I advised the owner to send off several tabs to the manufacturer.
He had already took several to ABC roofing supply who quickly discounted blistering.

It goes back to the old saying that a little knowledge can be dangerous…especially when one has a hidden agenda; that being denying as many claims as possible.




92222 Hail Damage.jpg

Good info, guys. Thanks.

We don’t get hail up here much. :smiley:

How would you identify this? I inspected a roof Monday for a client that had a recent hail and high wind storm. An inspector from their insurance company looked at it for less than 5 min. and told them there wasn’t any damage on there 2 yr. old roof. A few weeks later they received a letter and check from the insurance co. that said it was a total loss and they needed to replace the entire roof.

They did not want to replace a new 30 yr. roof if it didn’t need it.

I walked the roof for over an hour and did a pretty invasive inspection and all I found was 2 dimples and a 6" tear that was not storm related.

Note the house had aluminum facia that still looked new without one single dent.

First 2 are the (damage), the next 2 overall view of the roof.





Did I miss the hail damage?

We have a hail damage section of our inspection graphics gallery: http://www.nachi.org/gallery/roofing/wind_and_hail_damage

I had forgotten about that, thanks. :smiley:

The gallery is starting to look good.

It’s a little hard to tell from the photos, Chris. The damage in lower photo looks like hail. It still has some granules, which is typical. Exposed asphalt in old hail hits will look grey from oxidation and UV damage and this one looks grey/old, but it might be the photo.

The damage in the top photo, because of the sharp, horizontal mark, looks more like mechanical damage, like a gouge from a dropped tool or piece of equipment. It’s difficult to see clearly. Hail damage is more often than not somewhat uniform, and it’s usually roughly spherical.

Here are a couple of photos of hail damage for comparison- one older, one newer. You can see the difference in the color.

Older damage - Copy.jpg

Fracture 2 - Copy.jpg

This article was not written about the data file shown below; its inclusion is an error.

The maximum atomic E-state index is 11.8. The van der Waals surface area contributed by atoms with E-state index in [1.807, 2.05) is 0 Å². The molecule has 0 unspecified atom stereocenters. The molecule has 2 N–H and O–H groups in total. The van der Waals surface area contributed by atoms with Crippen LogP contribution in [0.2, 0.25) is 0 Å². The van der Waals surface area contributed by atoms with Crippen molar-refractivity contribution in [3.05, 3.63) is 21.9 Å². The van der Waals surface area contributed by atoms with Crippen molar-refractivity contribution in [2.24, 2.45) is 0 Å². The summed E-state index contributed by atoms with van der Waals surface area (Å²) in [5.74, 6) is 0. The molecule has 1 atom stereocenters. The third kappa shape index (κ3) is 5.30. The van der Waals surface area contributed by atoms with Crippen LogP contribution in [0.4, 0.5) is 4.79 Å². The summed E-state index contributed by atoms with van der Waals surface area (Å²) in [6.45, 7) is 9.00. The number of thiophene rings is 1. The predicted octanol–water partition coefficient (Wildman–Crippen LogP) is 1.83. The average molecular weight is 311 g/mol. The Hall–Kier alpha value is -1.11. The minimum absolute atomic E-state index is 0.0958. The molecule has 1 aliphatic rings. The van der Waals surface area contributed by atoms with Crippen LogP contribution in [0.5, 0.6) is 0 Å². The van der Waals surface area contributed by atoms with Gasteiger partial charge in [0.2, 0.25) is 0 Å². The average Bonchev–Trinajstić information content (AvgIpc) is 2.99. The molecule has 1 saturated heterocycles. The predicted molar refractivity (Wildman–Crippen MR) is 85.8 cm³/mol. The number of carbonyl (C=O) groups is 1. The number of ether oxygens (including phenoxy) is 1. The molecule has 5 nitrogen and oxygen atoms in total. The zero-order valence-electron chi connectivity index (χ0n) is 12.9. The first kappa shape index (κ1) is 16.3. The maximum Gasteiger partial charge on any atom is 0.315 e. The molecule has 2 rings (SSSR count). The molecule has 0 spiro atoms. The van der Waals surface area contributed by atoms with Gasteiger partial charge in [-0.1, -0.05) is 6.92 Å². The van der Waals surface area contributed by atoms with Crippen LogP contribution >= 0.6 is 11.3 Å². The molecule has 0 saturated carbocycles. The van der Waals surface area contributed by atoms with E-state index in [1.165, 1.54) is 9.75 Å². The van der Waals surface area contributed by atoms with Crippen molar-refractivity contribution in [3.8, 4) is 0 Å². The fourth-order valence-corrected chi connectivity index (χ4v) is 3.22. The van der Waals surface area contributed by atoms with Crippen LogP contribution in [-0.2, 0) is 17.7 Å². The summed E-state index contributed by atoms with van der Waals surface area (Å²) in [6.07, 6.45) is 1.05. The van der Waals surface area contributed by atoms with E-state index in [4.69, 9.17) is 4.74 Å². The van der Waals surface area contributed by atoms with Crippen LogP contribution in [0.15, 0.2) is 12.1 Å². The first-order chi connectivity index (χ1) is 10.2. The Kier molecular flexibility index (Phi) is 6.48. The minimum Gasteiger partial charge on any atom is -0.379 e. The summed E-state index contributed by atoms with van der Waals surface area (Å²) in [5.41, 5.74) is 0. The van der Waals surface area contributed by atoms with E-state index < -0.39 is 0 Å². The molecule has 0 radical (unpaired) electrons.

Thanks Kenton. I agree with being more uniform. I thought it was a little odd in only finding what is pictured for the insurance co. to declare it a total loss.

Hail is not isolated to one area as is blisters are at times (exceptions of course)…slopes yes, but not a particular area.

What was surprising about my meeting with the Haag trained adjuster is that he did not measure off any areas…it took a few selected pictures that he wanted and commented on several spots he said was fastener burns or damage where fastener was trying to come through…until I showed him by prying up the tabs that he was wrong.

It is not Haag’s protocol to measure off at least 1 square area (10x10) on all slopes…I know that is what I do and then I start accounting for anomalies FIRST.

If you get a chance Ken, go through your material and see if their is anything taught about heat blisters occuring on southern slopes (I would be surprised by such a statement)… the homeowner is still ticked at this guys comments, how he handled himself and how he conducted his evaluation.

I suspect that if this guy is using his creditentials to simply negate claims then Haag would decertify such a person…I may be wrong on that one though.



Haag is just a company that offers classes in roof inspection.
Insurance companies use them because they don’t want to have to develop their own comprehensive training courses, although I know that at least the larger companies do to some extent anyway.

The protocols, like marking out the 10 x 10 square, and the number of hail hits required to appear within that square to warrant roof replacement varies from one insurance company to another. I know that some claims adjusters don’t do test squares and some don’t do elevation inspections.